People are mad at Facebook — for being too big, too powerful, too omniscient. Last week a co-founder of the company joined the calls from politicians like Senator Elizabeth Warren for the government to break up the social media giant.
Facebook has repeatedly asked for regulation, with CEO Mark Zuckerberg appealing to the government in a Washington Post op-ed this spring. Thus far, regulatory proposals have treated Facebook as a traditional telecom or media company. But the unending public anger toward the company, coupled with a sense of helplessness toward the influence it has over society, suggests that regulation shouldn’t be approached with benevolence. Given the numerous studies describing the addictive nature of social media, perhaps Facebook should be regulated the same way as other vices like tobacco, alcohol and gambling.
Earlier this month, Facebook co-founder Chris Hughes argued that Facebook should be broken up because of its lack of accountability. In the column, he describes himself compulsively scrolling Instagram as his infant son plays alone on the floor. Hughes acknowledges that his behavior is not good for the child, but he says he can’t pull his attention from the screen.
It’s reminiscent of an old anti-drug commercial, where an elderly woman sits woeful and alone at a prepared dinner table. Voiceover: “Just tell Grandma you blew off the dinner plans you made with her because you were stoned.” Just tell your firstborn you missed his first words because you were checking Facebook.
This is the result of ruthless optimization for user engagement.
Studies have repeatedly found that social media can damage the emotional health of frequent users, and excessive use has been found to be associated with addictive-like symptoms. Sean Parker, Facebook’s founding president, described the application as “a social-validation feedback loop … exactly the kind of thing that a hacker like myself would come up with, because you’re exploiting a vulnerability in human psychology.”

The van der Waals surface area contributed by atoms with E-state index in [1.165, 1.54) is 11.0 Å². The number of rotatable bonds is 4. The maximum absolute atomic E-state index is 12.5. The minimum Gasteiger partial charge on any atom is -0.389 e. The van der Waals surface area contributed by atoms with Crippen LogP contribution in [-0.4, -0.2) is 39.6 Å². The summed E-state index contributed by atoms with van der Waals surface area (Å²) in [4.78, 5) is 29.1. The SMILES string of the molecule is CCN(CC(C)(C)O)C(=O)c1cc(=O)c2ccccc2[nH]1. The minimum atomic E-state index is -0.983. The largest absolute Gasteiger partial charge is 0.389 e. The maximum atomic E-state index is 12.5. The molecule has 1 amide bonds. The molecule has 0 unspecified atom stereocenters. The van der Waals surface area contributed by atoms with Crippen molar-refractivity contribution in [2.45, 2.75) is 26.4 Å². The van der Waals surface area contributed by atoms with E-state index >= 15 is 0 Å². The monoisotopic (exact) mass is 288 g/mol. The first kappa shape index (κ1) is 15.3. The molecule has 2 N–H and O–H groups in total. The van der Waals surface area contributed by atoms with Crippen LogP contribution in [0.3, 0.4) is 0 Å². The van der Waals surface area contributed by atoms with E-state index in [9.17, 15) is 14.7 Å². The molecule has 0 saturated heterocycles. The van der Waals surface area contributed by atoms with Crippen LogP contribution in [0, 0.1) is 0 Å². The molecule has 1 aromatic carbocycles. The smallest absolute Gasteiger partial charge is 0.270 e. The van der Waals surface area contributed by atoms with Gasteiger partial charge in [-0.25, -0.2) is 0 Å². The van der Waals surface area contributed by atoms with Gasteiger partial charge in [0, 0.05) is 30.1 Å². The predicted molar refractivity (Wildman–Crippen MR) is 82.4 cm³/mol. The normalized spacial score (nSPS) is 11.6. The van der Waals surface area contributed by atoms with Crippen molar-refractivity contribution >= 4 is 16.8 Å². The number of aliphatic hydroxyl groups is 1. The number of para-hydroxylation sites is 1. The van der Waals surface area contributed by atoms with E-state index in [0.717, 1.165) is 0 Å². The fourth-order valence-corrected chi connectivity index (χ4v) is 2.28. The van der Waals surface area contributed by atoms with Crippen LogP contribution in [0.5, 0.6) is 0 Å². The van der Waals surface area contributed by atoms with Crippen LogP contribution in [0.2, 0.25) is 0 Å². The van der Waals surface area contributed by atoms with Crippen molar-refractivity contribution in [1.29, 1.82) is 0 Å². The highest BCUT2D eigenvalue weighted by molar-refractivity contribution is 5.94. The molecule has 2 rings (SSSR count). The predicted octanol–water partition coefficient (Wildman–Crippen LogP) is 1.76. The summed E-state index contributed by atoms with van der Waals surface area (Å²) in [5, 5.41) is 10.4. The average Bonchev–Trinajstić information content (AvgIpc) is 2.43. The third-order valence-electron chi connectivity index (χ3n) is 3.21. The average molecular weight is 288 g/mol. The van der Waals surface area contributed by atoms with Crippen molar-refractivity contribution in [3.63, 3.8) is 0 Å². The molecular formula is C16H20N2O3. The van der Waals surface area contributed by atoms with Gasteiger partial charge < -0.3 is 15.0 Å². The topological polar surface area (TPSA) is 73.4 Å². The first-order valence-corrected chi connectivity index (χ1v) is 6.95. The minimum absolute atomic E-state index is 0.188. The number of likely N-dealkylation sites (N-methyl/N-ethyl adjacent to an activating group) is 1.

Antitrust regulation won’t help here. Facebook achieved outsize market share with an addictive product. A competing platform would need to do an even better job of exploiting psychological vulnerability to topple the incumbent. But the solution to a harmful industry dominated by a monopoly is not to foster equally harmful competitors; it’s to reduce our dependence on the industry as a whole.
Regulatory proposals should begin by protecting the youth. Facebook has a messaging app designed for kids under 13, but expecting the platform to protect children from harmful content is like asking the tobacco industry to make a kid-friendly cigarette. There’s sort of a conflict of interest going on. If Silicon Valley execs refuse to let their own children use apps, perhaps they shouldn’t be allowed to market their apps to other people’s children either.
A lot of our complacency toward social media platforms stems from a lack of understanding of how they take advantage of emotional vulnerabilities to keep users engaged. This is not unintentional. And much like the tobacco companies that spent four decades denying a link between smoking and lung cancer, Facebook has been equivocal in acknowledging its own harmful effects.
That brings us to another response outside the realm of antitrust: Tobacco companies are now required to disclose the contents of their products and open their processing facilities to inspection to reduce information asymmetry between the consumer and manufacturer. The source code behind Facebook’s news feed should be made available for inspection as well.
The nationwide decline in tobacco use was the result of decades of public awareness campaigns. The government should recognize social media for its psychologically exploitative properties and treat these companies the same way — with restrictions on youth targeting and with publicity about the risks. The anti-drug ads depicting a fried egg can be repurposed to illustrate what your brain looks like at the hands of tech employees who like to “move fast and break things.”
A side benefit of more scrutiny and awareness is that most of the problems associated with Facebook’s dominance will go away if we all stop spending so much time on social media. After all, Facebook can’t be a tool of election interference if no one uses it.
Elaine Ou is a Bloomberg columnist.